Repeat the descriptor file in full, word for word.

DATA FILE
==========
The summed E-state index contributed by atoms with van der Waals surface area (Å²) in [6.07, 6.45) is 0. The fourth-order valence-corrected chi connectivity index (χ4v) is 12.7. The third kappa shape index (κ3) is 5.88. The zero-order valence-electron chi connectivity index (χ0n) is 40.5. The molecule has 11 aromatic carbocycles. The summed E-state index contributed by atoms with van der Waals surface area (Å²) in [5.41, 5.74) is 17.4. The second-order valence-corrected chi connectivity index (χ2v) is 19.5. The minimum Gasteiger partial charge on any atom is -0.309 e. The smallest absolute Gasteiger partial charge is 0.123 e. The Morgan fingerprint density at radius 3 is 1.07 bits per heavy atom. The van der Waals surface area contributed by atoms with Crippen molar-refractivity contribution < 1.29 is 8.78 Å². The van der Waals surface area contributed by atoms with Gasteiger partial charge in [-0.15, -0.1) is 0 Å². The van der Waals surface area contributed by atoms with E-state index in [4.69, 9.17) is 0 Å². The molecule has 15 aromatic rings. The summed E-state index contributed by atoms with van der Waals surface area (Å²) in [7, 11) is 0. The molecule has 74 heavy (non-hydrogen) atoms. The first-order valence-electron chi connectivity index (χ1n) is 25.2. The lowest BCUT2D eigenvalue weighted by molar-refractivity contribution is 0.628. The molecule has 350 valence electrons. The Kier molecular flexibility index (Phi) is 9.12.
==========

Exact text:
The summed E-state index contributed by atoms with van der Waals surface area (Å²) in [6.07, 6.45) is 0. The fourth-order valence-corrected chi connectivity index (χ4v) is 12.7. The third kappa shape index (κ3) is 5.88. The zero-order valence-electron chi connectivity index (χ0n) is 40.5. The molecule has 11 aromatic carbocycles. The summed E-state index contributed by atoms with van der Waals surface area (Å²) in [5.41, 5.74) is 17.4. The second-order valence-corrected chi connectivity index (χ2v) is 19.5. The minimum Gasteiger partial charge on any atom is -0.309 e. The smallest absolute Gasteiger partial charge is 0.123 e. The Morgan fingerprint density at radius 3 is 1.07 bits per heavy atom. The van der Waals surface area contributed by atoms with Crippen molar-refractivity contribution < 1.29 is 8.78 Å². The van der Waals surface area contributed by atoms with Gasteiger partial charge in [-0.15, -0.1) is 0 Å². The van der Waals surface area contributed by atoms with E-state index in [4.69, 9.17) is 0 Å². The molecule has 15 aromatic rings. The summed E-state index contributed by atoms with van der Waals surface area (Å²) in [7, 11) is 0. The molecule has 74 heavy (non-hydrogen) atoms. The first-order valence-electron chi connectivity index (χ1n) is 25.2. The lowest BCUT2D eigenvalue weighted by molar-refractivity contribution is 0.628. The molecule has 350 valence electrons. The Kier molecular flexibility index (Phi) is 9.12.